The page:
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Differential rewards to, and contributions of, education in urban China's segmented labor markets

  • Margaret Maurer-Fazio
  • Ngan Dinh

Using worker data from a 1999-2000 urban enterprise survey, we examine the effects of education on the current earnings of continuously employed urban workers, migrants and laid off but subsequently re-employed workers. We also decompose the earnings differentials between each of these groups of workers and then assess the contribution of education to explanations of the differentials. The empirical results demonstrate that returns to education increase with marketization and competition in the workplace. We also find educational attainment to be an important explanator of the earnings differentials between institutionally differentiated groups of workers in China's urban labor markets. Copyright 2004 Blackwell Publishing Ltd

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Article provided by Wiley Blackwell in its journal Pacific Economic Review.

Volume (Year): 9 (2004)
Issue (Month): 3 (October)
Pages: 173-189

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Handle: RePEc:bla:pacecr:v:9:y:2004:i:3:p:173-189
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  1. Alan S. Blinder, 1973. "Wage Discrimination: Reduced Form and Structural Estimates," Journal of Human Resources, University of Wisconsin Press, vol. 8(4), pages 436-455.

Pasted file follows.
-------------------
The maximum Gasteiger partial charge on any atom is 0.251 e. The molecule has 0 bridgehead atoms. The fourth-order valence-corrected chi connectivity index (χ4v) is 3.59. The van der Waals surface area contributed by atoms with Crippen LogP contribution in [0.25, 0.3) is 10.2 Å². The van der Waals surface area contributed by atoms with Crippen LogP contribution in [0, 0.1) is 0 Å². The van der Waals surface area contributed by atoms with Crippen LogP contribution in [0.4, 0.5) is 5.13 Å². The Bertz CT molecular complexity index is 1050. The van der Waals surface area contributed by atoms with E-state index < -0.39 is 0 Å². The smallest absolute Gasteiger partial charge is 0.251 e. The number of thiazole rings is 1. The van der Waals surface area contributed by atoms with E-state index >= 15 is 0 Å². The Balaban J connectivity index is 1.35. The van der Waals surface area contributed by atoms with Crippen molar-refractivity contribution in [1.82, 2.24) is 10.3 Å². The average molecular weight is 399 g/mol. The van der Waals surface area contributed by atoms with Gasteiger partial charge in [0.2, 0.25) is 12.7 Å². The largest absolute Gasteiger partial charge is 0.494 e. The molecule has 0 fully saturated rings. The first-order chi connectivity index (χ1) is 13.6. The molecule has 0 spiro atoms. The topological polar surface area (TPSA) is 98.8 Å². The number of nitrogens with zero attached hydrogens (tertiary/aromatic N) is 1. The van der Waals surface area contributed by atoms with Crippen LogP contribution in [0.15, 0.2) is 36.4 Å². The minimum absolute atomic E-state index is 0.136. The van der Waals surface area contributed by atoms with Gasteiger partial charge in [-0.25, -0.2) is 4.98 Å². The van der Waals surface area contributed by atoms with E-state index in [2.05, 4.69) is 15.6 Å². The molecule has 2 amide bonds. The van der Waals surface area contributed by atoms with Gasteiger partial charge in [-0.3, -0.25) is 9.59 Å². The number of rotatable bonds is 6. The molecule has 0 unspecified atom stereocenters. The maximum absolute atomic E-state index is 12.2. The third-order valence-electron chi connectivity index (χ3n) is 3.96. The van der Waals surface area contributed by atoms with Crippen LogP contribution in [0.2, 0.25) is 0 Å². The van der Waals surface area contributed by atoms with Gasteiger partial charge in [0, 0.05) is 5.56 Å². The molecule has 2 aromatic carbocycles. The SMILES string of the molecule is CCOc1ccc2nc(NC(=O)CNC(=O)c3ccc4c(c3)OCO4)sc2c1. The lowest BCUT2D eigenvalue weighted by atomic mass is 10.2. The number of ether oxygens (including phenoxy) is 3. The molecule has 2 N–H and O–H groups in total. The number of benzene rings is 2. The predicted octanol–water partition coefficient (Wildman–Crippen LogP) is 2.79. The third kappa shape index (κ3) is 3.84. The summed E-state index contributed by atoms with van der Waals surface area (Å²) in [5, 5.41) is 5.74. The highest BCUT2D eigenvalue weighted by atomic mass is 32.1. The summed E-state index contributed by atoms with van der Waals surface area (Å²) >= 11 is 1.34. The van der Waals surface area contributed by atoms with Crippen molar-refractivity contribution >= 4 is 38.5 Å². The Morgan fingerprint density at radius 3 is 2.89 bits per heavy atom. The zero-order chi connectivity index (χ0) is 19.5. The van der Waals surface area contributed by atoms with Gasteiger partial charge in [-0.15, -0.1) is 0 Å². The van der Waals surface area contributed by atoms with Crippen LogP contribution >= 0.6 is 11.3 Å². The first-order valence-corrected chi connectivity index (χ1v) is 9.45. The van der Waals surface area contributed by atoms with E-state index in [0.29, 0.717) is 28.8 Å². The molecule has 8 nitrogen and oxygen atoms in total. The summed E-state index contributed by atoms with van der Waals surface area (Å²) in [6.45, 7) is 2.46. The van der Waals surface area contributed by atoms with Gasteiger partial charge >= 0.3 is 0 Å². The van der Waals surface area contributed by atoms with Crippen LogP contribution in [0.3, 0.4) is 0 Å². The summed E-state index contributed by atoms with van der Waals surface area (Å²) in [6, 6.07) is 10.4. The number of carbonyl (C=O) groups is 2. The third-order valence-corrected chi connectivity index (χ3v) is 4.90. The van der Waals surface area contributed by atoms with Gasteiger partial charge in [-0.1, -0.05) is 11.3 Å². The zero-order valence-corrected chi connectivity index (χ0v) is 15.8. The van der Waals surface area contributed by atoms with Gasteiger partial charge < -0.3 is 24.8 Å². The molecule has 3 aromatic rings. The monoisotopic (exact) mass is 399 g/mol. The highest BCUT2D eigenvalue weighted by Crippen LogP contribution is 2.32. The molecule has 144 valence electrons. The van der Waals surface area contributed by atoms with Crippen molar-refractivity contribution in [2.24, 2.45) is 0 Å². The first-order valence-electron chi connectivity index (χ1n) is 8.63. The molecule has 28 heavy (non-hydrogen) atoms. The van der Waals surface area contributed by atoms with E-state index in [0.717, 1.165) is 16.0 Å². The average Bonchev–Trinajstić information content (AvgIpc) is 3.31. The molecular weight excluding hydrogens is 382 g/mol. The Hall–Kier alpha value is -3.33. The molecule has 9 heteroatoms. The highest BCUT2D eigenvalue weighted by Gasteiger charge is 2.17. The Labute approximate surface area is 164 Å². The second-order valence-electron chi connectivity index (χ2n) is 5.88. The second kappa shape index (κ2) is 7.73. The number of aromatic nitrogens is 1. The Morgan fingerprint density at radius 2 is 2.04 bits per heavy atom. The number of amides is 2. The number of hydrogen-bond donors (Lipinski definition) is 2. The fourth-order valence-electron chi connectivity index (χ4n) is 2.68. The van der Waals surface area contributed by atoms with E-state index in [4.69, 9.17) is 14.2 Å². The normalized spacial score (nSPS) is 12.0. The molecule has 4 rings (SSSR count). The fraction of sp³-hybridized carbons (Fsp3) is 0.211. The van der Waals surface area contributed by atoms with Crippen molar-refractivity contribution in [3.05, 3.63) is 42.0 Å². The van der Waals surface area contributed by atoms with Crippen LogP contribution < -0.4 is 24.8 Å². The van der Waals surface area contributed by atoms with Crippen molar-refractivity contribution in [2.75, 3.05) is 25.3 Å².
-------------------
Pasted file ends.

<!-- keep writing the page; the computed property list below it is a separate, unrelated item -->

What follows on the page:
2. Meng, Xin & Zhang, Junsen, 2001. "The Two-Tier Labor Market in Urban China: Occupational Segregation and Wage Differentials between Urban Residents and Rural Migrants in Shanghai," Journal of Comparative Economics, Elsevier, vol. 29(3), pages 485-504, September.
  3. Ronald Oaxaca, 1971. "Male-Female Wage Differentials in Urban Labor Markets," Working Papers 396, Princeton University, Department of Economics, Industrial Relations Section..
  4. Knight, J & Song, L & Huaibin, J, 1997. "Chinese Rural Migrants in Urban Enterprises : Three Perspectives," Economics Series Working Papers 99190, University of Oxford, Department of Economics.
  5. Xin Meng, 2004. "Economic Restructuring and Income Inequality in Urban China," Review of Income and Wealth, International Association for Research in Income and Wealth, vol. 50(3), pages 357-379, 09.
  6. Roberts, Kenneth D., 2001. "The determinants of job choice by rural labor migrants in Shanghai," China Economic Review, Elsevier, vol. 12(1), pages 15-39.
  7. C Cindy Fan, 2001. "Migration and labor-market returns in urban China: results from a recent survey in Guangzhou," Environment and Planning A, Pion Ltd, London, vol. 33(3), pages 479-508, March.
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